Morning Pages

How I learned to stop worrying and love root canal surgery.

Morning Pages
Photo by Kenny Eliason / Unsplash

(This one is also going out to newsletter subscribers because why disappoint a handful of people when you can disappoint a thousand?)

I spent the holiday weekend with an increasingly painful toothache (why do these things always seem to kick off on the Friday immediately before a 3-day weekend?), which culminated in emergency root canal surgery yesterday morning.

I have dreaded root canal surgery ever since I first became aware of the term, and have heard all the same horror stories about it that you have. I asked my dentist, when he suggested this course of action, just what is so terrible about having a root canal and he rolled his eyes and said "nothing".

His theory is that no one has the procedure unless they are already in a lot of pain, and so the whole experience gets conflated with the toothache itself and becomes part of a larger "you won't believe the agony I experienced" story. I guess that's plausible. But root canal surgery is a tricky procedure with a lot of variables and so I don't disbelieve anyone else's horrific first-person accounts of things going wrong. I also think Gary (be on first name terms with your dentist, it makes them less likely to want to hurt you) is an unusually skilled dentist. I've been under less skilled people and the difference, in terms of things that hurt when they don't need to, is certainly noticeable.

In my case, the procedure involved a local anaesthetic (huge wave of relief as the pain of the past four days evaporated), some aggressively loud but painless drilling, a lot of suspicious scraping and then... That was it... When the chair tilted back up, I was genuinely surprised that it was all done. It had been maybe forty minutes from "I have toothache" to "All done".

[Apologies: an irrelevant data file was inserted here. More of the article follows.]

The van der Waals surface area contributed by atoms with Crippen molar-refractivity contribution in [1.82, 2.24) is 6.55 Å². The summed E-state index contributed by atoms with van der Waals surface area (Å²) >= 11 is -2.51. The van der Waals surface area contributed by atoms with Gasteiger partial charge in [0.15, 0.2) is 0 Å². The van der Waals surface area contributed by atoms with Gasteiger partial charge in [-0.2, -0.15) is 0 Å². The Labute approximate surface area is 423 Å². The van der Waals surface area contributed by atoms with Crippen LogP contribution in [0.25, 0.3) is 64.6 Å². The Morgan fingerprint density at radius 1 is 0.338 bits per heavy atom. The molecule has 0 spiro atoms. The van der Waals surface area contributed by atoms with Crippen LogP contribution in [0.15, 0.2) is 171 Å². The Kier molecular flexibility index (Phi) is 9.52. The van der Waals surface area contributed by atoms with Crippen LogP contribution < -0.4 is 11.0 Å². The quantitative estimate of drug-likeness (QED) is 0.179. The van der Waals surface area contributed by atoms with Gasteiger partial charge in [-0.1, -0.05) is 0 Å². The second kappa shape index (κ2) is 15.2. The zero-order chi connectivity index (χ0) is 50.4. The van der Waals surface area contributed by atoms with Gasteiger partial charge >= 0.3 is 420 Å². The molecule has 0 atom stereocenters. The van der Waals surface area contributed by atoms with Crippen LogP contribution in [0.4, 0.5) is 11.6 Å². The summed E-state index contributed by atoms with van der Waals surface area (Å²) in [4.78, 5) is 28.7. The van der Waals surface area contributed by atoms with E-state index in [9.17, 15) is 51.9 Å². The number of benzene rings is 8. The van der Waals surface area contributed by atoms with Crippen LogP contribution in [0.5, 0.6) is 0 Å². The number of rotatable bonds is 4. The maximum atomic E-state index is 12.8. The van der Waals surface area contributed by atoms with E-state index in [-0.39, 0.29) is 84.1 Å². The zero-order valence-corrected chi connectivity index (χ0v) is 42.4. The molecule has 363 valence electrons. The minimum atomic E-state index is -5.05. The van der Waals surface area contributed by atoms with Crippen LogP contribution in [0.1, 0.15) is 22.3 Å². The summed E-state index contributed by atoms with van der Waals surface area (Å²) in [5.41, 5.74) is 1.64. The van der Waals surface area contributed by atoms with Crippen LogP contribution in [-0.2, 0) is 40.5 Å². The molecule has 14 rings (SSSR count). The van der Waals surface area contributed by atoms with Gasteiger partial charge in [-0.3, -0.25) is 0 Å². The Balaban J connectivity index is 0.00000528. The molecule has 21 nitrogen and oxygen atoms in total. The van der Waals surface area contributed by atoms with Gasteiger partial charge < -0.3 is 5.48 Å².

I was given an antibiotic prescription, advice to hit the over-the-counter painkillers for when the anaesthetic wore off, and an appointment for the concluding procedure in a month. That second visit sees the temporary filling that has been placed over the area removed, the tooth checked and cleaned out again, and then a proper filling put in its place.

When the anaesthetic wore off, there was pain, but it was actually centred around the areas of the gum where the anaesthetic needle had gone in, rather than the infected tooth. A little less that twenty four hours later and I still have swelling from the infection, but it's dying down and the discomfort (it's not even really pain any more) is manageable with very low-level painkillers.

So my personal experience of root canal surgery? Really not so bad. And definitely better to have had it than to have soldiered on with the increasing agony of an infected tooth.

There were a couple of things I could have done without. The first was the bill - this procedure is NOT CHEAP. The second was that halfway through the procedure, Wet Wet Wet's "Sweet Little Mystery" came on the radio. I have always considered listening to that song and root canal surgery to be an either/or situation, wherein I always imagined I'd choose surgery. It never occurred to me that "all of the above" might be an option.

Anyway, I have a couple of links for you, both related to the recent shenanigans with Twitter, and with one article referencing the other.

In the New Yorker, Cal Newport has written Our Misguided Obsession with Twitter and the piece he references, which is also excellent, is Jonathan Haidt's Why the Past 10 Years of American Life Have Been Uniquely Stupid, for The Atlantic.

Reading both gives a really good perspective on where we are and where we've come from in terms of social media's effect on global discourse.

Have a good one. See your dentist.